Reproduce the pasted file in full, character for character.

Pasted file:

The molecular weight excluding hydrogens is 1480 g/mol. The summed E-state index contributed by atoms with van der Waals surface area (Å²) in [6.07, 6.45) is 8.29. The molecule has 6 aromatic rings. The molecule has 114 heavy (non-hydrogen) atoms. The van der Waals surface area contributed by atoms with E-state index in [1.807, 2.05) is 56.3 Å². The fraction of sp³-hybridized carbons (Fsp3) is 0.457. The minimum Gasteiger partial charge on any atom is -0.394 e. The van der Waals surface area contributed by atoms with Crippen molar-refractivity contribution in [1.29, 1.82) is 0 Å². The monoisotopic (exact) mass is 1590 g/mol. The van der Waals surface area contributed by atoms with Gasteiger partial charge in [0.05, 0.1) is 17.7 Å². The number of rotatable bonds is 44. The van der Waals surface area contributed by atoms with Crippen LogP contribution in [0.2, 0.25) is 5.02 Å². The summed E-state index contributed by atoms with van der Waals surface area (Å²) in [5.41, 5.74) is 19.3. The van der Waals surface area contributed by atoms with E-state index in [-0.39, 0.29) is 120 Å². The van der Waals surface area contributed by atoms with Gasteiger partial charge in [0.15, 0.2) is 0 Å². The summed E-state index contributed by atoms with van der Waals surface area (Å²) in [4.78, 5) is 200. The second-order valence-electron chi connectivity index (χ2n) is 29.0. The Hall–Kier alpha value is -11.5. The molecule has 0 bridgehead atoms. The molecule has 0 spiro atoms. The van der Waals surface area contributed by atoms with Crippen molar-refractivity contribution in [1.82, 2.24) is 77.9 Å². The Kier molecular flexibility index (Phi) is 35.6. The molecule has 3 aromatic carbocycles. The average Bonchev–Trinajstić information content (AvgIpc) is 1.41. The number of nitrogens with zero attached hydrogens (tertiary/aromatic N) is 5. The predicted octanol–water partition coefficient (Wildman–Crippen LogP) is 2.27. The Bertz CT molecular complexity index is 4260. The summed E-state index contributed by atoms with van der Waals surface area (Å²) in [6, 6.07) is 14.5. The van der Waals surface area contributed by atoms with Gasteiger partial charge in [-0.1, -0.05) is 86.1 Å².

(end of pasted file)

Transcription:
The molecular weight excluding hydrogens is 1480 g/mol. The summed E-state index contributed by atoms with van der Waals surface area (Å²) in [6.07, 6.45) is 8.29. The molecule has 6 aromatic rings. The molecule has 114 heavy (non-hydrogen) atoms. The van der Waals surface area contributed by atoms with E-state index in [1.807, 2.05) is 56.3 Å². The fraction of sp³-hybridized carbons (Fsp3) is 0.457. The minimum Gasteiger partial charge on any atom is -0.394 e. The van der Waals surface area contributed by atoms with Crippen molar-refractivity contribution in [1.29, 1.82) is 0 Å². The monoisotopic (exact) mass is 1590 g/mol. The van der Waals surface area contributed by atoms with Gasteiger partial charge in [0.05, 0.1) is 17.7 Å². The number of rotatable bonds is 44. The van der Waals surface area contributed by atoms with Crippen LogP contribution in [0.2, 0.25) is 5.02 Å². The summed E-state index contributed by atoms with van der Waals surface area (Å²) in [5.41, 5.74) is 19.3. The van der Waals surface area contributed by atoms with E-state index in [-0.39, 0.29) is 120 Å². The van der Waals surface area contributed by atoms with Gasteiger partial charge in [0.15, 0.2) is 0 Å². The summed E-state index contributed by atoms with van der Waals surface area (Å²) in [4.78, 5) is 200. The second-order valence-electron chi connectivity index (χ2n) is 29.0. The Hall–Kier alpha value is -11.5. The molecule has 0 bridgehead atoms. The molecule has 0 spiro atoms. The van der Waals surface area contributed by atoms with Crippen molar-refractivity contribution in [1.82, 2.24) is 77.9 Å². The Kier molecular flexibility index (Phi) is 35.6. The molecule has 3 aromatic carbocycles. The average Bonchev–Trinajstić information content (AvgIpc) is 1.41. The number of nitrogens with zero attached hydrogens (tertiary/aromatic N) is 5. The predicted octanol–water partition coefficient (Wildman–Crippen LogP) is 2.27. The Bertz CT molecular complexity index is 4260. The summed E-state index contributed by atoms with van der Waals surface area (Å²) in [6, 6.07) is 14.5. The van der Waals surface area contributed by atoms with Gasteiger partial charge in [-0.1, -0.05) is 86.1 Å².